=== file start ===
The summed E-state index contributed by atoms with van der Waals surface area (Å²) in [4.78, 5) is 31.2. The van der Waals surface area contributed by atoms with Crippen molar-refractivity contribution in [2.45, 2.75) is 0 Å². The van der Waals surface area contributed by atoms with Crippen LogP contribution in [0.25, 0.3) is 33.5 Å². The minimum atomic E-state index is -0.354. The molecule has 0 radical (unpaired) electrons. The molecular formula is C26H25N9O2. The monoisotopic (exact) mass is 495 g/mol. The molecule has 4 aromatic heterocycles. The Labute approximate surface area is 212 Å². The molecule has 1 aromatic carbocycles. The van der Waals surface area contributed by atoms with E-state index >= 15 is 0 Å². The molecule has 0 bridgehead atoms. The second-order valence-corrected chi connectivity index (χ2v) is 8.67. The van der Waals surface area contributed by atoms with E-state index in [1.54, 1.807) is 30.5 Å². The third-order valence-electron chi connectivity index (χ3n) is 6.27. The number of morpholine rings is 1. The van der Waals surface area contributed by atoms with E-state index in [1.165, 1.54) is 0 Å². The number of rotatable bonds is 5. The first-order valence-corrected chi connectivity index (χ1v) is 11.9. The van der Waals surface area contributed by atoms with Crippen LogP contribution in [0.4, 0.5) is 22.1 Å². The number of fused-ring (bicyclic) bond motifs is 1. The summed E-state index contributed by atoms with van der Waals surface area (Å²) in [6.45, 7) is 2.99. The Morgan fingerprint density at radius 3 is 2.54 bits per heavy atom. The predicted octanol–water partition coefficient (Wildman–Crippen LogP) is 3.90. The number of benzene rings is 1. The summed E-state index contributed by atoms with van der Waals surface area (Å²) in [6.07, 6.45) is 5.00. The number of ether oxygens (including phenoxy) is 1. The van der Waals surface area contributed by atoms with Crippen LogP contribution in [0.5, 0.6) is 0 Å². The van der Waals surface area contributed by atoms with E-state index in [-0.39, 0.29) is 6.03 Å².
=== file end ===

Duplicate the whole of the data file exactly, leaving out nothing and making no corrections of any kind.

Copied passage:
The summed E-state index contributed by atoms with van der Waals surface area (Å²) in [4.78, 5) is 31.2. The van der Waals surface area contributed by atoms with Crippen molar-refractivity contribution in [2.45, 2.75) is 0 Å². The van der Waals surface area contributed by atoms with Crippen LogP contribution in [0.25, 0.3) is 33.5 Å². The minimum atomic E-state index is -0.354. The molecule has 0 radical (unpaired) electrons. The molecular formula is C26H25N9O2. The monoisotopic (exact) mass is 495 g/mol. The molecule has 4 aromatic heterocycles. The Labute approximate surface area is 212 Å². The molecule has 1 aromatic carbocycles. The van der Waals surface area contributed by atoms with E-state index >= 15 is 0 Å². The molecule has 0 bridgehead atoms. The second-order valence-corrected chi connectivity index (χ2v) is 8.67. The van der Waals surface area contributed by atoms with E-state index in [1.54, 1.807) is 30.5 Å². The third-order valence-electron chi connectivity index (χ3n) is 6.27. The number of morpholine rings is 1. The van der Waals surface area contributed by atoms with E-state index in [1.165, 1.54) is 0 Å². The number of rotatable bonds is 5. The first-order valence-corrected chi connectivity index (χ1v) is 11.9. The van der Waals surface area contributed by atoms with Crippen LogP contribution in [0.4, 0.5) is 22.1 Å². The number of fused-ring (bicyclic) bond motifs is 1. The summed E-state index contributed by atoms with van der Waals surface area (Å²) in [6.45, 7) is 2.99. The Morgan fingerprint density at radius 3 is 2.54 bits per heavy atom. The predicted octanol–water partition coefficient (Wildman–Crippen LogP) is 3.90. The number of benzene rings is 1. The summed E-state index contributed by atoms with van der Waals surface area (Å²) in [6.07, 6.45) is 5.00. The number of ether oxygens (including phenoxy) is 1. The van der Waals surface area contributed by atoms with Crippen LogP contribution in [0.5, 0.6) is 0 Å². The van der Waals surface area contributed by atoms with E-state index in [-0.39, 0.29) is 6.03 Å².